Woojer, a wearable haptic feedback device for multimedia experiences (a device that vibrates against the body in conjunction with sound) officially launched its Kickstarter campaign for $100,000. 

As of the time of this writing, its campaign reached $20, 682 with 29 days of fundraising days remaining. Woojer is designed to bring the sense of touch to auditory experiences ranging from video games to music.


The “Feel the Sound” tagline is the inspiration behind Woojer. Its inventor, Mor, a rock concert audio engineer, searched for a way to bring the live concert experience home. Woojer is a wearable gadget, roughly the size of a matchbook that affixes to clothing and emits silent vibrations along with sound. Woojer is an extension of multimedia devices that play sound such as a smartphones or video game consoles and has a wired connection via a standard 3.5 mm audio jack.

The technology behind Woojer is based on the premise of the device acting as a wearable subwoofer which emits noticeable, tactile vibrations at live music events. Woojer amplifies frequencies below 500 hertz and interprets the sound into multi-tone vibrations. While the multi-tone function allows for a range of vibrations to reflect an array of sound, the overall vibration intensity has thee levels of adjustability. Woojer is available in three colors: red, black, and white.

The Kickstarter rewards are essentially the Woojer kit at a discount (from the estimated $99 retail cost) when it hits the market. There are limited availabilities of the discounted Woojer kit and the $49 price point is already sold out. The limited $59 price point remains. The suggested optimum experience is two Woojers, one clipped at the belt level and another affixed via a magnet on the chest. The extreme Woojer kit includes two Woojers. For this package, the $99 donation level is sold out, but the limited $119 price point remains.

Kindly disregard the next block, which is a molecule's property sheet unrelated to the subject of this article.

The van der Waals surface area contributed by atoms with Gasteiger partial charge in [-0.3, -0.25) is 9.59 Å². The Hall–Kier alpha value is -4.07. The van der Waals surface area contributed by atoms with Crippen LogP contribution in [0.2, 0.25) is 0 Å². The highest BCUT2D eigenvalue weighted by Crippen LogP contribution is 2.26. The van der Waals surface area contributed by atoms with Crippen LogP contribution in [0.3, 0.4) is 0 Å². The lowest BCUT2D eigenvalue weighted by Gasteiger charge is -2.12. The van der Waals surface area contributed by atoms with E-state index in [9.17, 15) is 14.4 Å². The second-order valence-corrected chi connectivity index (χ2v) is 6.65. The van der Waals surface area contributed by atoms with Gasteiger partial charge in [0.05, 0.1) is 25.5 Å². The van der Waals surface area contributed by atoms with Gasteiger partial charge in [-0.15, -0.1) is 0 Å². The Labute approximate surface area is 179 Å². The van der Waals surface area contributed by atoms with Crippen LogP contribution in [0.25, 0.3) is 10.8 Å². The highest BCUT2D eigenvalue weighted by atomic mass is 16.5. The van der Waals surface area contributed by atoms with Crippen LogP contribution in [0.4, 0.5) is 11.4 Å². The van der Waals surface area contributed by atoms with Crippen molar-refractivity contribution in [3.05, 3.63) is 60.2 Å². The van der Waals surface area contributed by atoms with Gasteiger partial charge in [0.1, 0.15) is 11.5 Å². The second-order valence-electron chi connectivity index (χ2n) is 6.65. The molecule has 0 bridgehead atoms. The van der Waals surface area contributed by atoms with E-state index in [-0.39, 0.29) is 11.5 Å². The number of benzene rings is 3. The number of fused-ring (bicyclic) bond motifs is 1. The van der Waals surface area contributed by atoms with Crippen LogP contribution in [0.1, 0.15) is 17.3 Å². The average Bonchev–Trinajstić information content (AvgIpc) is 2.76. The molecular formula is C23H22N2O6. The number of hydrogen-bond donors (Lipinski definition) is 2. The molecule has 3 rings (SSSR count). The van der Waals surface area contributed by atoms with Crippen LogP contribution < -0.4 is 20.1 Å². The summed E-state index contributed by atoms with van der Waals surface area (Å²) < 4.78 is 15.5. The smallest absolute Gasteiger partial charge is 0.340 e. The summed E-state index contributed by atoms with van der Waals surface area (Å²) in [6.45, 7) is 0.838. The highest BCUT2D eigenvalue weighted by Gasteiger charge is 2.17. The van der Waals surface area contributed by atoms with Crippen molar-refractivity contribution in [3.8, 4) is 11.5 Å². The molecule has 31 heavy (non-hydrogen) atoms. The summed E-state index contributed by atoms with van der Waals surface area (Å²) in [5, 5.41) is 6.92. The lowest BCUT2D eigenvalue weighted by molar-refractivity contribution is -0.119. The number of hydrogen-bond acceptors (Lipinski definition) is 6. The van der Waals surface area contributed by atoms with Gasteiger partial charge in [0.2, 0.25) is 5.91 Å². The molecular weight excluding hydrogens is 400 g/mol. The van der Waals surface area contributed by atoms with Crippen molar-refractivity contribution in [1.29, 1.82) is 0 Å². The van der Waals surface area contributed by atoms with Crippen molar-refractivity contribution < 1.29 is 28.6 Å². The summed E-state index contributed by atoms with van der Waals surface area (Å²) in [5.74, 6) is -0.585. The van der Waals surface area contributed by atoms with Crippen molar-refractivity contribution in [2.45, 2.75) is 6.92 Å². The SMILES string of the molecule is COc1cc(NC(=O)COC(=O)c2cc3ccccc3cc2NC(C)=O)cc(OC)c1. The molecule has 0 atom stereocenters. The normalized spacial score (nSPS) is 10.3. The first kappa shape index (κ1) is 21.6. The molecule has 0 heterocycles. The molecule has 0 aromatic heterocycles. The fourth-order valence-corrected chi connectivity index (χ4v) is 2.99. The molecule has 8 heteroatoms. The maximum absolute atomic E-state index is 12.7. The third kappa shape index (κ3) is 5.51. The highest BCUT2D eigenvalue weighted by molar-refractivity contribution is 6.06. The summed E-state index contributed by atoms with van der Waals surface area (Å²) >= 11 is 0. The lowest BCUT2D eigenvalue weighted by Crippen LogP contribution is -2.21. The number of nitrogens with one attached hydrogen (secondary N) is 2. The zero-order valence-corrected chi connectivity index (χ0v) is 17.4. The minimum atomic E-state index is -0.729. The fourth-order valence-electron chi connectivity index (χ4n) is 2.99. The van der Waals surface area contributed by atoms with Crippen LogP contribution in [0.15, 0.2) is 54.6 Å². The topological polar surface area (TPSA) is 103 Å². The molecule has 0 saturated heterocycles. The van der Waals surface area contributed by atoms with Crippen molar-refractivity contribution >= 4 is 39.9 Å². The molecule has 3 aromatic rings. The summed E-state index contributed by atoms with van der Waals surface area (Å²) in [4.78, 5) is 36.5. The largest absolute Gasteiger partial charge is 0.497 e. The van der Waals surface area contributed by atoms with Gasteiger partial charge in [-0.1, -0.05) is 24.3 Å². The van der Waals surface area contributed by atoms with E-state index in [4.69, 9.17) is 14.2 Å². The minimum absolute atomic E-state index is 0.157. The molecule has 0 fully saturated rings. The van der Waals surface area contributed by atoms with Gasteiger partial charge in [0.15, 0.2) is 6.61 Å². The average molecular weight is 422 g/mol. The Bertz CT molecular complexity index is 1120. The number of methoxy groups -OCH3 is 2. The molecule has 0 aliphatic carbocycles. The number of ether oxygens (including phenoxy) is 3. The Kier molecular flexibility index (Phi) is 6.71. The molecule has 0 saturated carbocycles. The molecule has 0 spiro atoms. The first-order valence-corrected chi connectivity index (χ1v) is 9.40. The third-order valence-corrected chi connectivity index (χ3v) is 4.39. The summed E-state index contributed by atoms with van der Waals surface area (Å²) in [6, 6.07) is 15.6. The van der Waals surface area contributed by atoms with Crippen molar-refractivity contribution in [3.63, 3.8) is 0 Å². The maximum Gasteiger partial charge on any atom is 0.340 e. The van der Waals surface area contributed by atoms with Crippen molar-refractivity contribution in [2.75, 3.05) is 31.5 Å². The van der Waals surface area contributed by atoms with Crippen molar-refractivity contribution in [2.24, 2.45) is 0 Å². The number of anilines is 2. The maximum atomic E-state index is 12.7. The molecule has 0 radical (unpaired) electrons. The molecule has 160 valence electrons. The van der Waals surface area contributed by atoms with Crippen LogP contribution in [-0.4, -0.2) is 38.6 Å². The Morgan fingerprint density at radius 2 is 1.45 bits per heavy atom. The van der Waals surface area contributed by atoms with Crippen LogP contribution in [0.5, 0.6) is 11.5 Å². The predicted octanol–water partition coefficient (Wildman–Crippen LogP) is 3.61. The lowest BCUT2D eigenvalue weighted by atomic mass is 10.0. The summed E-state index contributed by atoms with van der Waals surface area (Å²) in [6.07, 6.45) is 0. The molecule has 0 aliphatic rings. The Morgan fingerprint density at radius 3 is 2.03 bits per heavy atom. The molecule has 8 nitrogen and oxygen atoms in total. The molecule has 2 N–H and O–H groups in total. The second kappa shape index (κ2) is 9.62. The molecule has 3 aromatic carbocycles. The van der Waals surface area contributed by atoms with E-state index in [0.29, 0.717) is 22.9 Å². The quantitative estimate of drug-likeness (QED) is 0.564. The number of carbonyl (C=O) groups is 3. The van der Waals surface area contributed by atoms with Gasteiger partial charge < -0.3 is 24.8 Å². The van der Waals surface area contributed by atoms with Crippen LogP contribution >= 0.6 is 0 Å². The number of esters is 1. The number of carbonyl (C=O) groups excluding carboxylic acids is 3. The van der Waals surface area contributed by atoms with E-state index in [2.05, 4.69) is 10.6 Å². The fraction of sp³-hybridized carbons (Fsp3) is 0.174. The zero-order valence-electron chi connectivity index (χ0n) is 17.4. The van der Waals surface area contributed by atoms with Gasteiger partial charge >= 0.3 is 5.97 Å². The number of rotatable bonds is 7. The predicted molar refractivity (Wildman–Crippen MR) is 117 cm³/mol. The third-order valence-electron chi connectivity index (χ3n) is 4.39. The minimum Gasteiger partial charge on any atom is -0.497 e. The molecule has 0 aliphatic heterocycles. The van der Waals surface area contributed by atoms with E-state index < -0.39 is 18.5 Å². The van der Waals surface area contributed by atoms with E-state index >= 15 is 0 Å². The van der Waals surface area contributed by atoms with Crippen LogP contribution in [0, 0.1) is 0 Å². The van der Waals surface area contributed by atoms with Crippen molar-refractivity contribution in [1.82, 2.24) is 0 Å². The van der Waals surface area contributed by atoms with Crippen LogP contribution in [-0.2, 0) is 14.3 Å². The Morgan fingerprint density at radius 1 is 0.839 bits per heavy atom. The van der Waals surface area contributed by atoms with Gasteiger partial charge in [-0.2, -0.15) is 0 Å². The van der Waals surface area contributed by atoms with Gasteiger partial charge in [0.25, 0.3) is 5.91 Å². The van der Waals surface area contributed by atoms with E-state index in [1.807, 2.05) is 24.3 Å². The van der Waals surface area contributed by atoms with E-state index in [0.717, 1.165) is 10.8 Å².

Woojer plans to ship units around May 2014.  Visit Woojer’s Kickstarter page here.

Accessibility Angle:

As a deaf gamer I feel comfortable stating that the deaf and hard of hearing are experts in wearable technology. From hearing aids to cochlear implants and FM systems to Bluetooth devices we have affixed, clipped, and magnetized objects to our bodies.

Wearable technology for more than short periods is tricky. Clips fail, neck loops swing in our way, and magnets jump onto other magnet friendly surfaces. Given Woojer’s wired connection with an audio cable to sound emitting gadgets such as a smartphones or tablets, such configurations are traditionally best suited for sedentary use rather on-the-go experiences.

Woojer is marketing itself specifically to the hearing impaired, even including American Sign Language interpretation in its promotional video that you can view here. Certainly, disability is complicated, and not all deaf and hard of hearing know ASL. However the inclusion of an accessible format for an internet video at a time when most internet videos are inaccessible to the deaf is a rare treat and an appreciated outreach.

Admittedly, I am skeptical of wearable technology after 20 years of various device configurations in my day-to-day life. At $99, Woojer is cheaper than most wearable technology, in part due to the fact that it is not acting as a replacement device to feel sound instead of hearing sound but as an accompaniment to the audio. Still, Woojer provides the tactile sound experience without requiring deaf listeners to crank up the volume to painful levels for their hearing counterparts.

As a gamer the possibility of technology that can translate in-game audio cues to a tactile alert is a device I would invest in. After all, I already have a three foot audio cord sitting by my television for my video game playing now.



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